Firstly, it’s important to remember that we install windows in order to bring natural light and fresh air into our homes, as well as a pretty aesthetic, but choosing the right style of frame is vital.
You will want to choose a style of window that fits with the age and design of your house and while there are a host of different options, the most common include:
Casement – attached to their frames with one or more set of hinges, which allow for easy opening. These are commonly made from wood or uPVC.
French – aesthetically, these windows look like doors and will either slide or ‘fold’ open. Often installed to open out onto a patio, weatherproof plastic is the most common material to create these in now, though wooden varieties are also popular.
Sash – commonly found in period homes, these are usually made from wood and offer a smooth vertical sliding mechanism. Thought to be amongst the prettiest styles available, uPVC alternatives are on offer too, but less common.
Bay / Bow – often featuring three panes of glass, these windows have been designed to accommodate a protruding façade, with sweeping lines and in-keeping style. These are most commonly made from wood, as bow or bay extensions are common to period homes.
It’s also worth remembering that where you are in the world will directly impact on the styles of windows that you can freely choose from. Fro example, in the UK, you’ll find that sash and casement windows are very common, whereas in the east, paper windows with wooden frames are far more the norm.
Before you assume that you need to totally replace your windows, it will be worth you asking a professional to come and assess your existing panes. If the glass is in tact, you might need to simply repair the frames, which will be far more cost-effective.
If you are sourcing replacement windows for energy efficiency purposes, you should expect to be waiting between 3-4 weeks for your new windows to arrive, from the point of submitting your recess measurements. You will not need to remove your existing windows to take the measurements. Some DIY enthusiasts fit their own windows, but if you are a novice, we recommend finding a team of professional window fitters to tackle this for you.
The most important thing to ensure, during window fitting, is that your glass is protected, as a shattered pane will be a costly and time-consuming issue to fix.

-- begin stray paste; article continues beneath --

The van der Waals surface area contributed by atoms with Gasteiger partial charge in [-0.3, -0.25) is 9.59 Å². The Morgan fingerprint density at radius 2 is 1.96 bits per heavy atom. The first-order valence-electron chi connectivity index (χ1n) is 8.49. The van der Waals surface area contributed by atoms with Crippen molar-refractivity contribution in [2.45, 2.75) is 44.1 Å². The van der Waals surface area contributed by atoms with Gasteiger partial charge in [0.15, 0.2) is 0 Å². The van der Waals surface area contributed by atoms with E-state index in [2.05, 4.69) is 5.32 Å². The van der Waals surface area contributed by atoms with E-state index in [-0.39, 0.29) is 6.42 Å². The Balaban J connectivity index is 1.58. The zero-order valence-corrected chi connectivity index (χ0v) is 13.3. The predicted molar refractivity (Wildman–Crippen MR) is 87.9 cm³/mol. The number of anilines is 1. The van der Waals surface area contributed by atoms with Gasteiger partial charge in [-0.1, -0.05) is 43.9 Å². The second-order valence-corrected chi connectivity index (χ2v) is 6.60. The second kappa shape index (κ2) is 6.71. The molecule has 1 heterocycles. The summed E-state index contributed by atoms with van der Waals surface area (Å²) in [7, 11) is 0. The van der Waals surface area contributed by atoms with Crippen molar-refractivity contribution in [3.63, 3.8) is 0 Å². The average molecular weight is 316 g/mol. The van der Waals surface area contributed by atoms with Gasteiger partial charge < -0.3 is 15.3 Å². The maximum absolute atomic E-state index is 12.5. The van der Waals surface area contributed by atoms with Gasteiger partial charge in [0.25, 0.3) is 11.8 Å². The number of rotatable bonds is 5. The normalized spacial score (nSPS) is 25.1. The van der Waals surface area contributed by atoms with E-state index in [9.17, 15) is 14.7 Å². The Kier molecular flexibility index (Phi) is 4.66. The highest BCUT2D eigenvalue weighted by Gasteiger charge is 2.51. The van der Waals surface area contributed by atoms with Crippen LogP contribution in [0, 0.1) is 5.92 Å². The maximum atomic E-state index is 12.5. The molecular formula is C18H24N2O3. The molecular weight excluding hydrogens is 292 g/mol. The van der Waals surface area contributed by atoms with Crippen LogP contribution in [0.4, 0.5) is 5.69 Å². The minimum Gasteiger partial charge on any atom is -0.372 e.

Inside your home, curtains, blinds and shutters all make for beautiful window accessories. Which option you choose will entirely depend on your own tastes and the style of windows that you have installed. For example, tall, elegant French windows will always look incredible when finished with shutters, whereas bay windows naturally work well with fabric or wooden blinds.
From the outside, you might think that your windows speak for themselves, but a few pretty window boxes, well maintained frames and even colourful sills will all add to the finished look in a stunning g way.
Choose your window dressings wisely, as they can either finish or ruin a room! The following rules of thumb work well:
Bedrooms – these spaces need to be bright and fresh during the day, but dark and private at night. To this end, blinds work very well, especially with a blackout material backing. Blinds maintain good airflow as well, which will air out any stale odours.
Bathrooms and kitchens – given how prone these spaces are to moisture, you need to choose a window dressing that is easy to clean and maintain. Natural wood blinds and shutter are a good choice, as are plastic venetian blinds.
Communal spaces, such as living rooms – curtains will most definitely be the best option for cosy living rooms, as they help to keep in the heat in winter and can ad a summery vibe in the sunnier months. It is a good idea to have at east two sets of curtains that you rotate, according to the season.
In order to extend the lifespan of your windows, stay on top of your energy bills and ensure that your home looks as good as it can from the outside, you absolutely need to commit to a schedule of maintenance. Things to consider are:
Regular cleaning sessions. We recommend a good clean at least once every two weeks, whether you do it yourself or hire a professional window cleaner to come and do the job for you, inside and out.
Have any and all woodwork regularly painted and maintained, to prevent rot from creeping in and leaving your glazing planes at risk of becoming loose.
Have your windows regularly inspected for cracked or broken panes, but also check all locks and latches and for moisture content in between your glazing panels. If you spot a problem, you should have your window fitter deal with it quickly, so as to minimise costs and upheaval.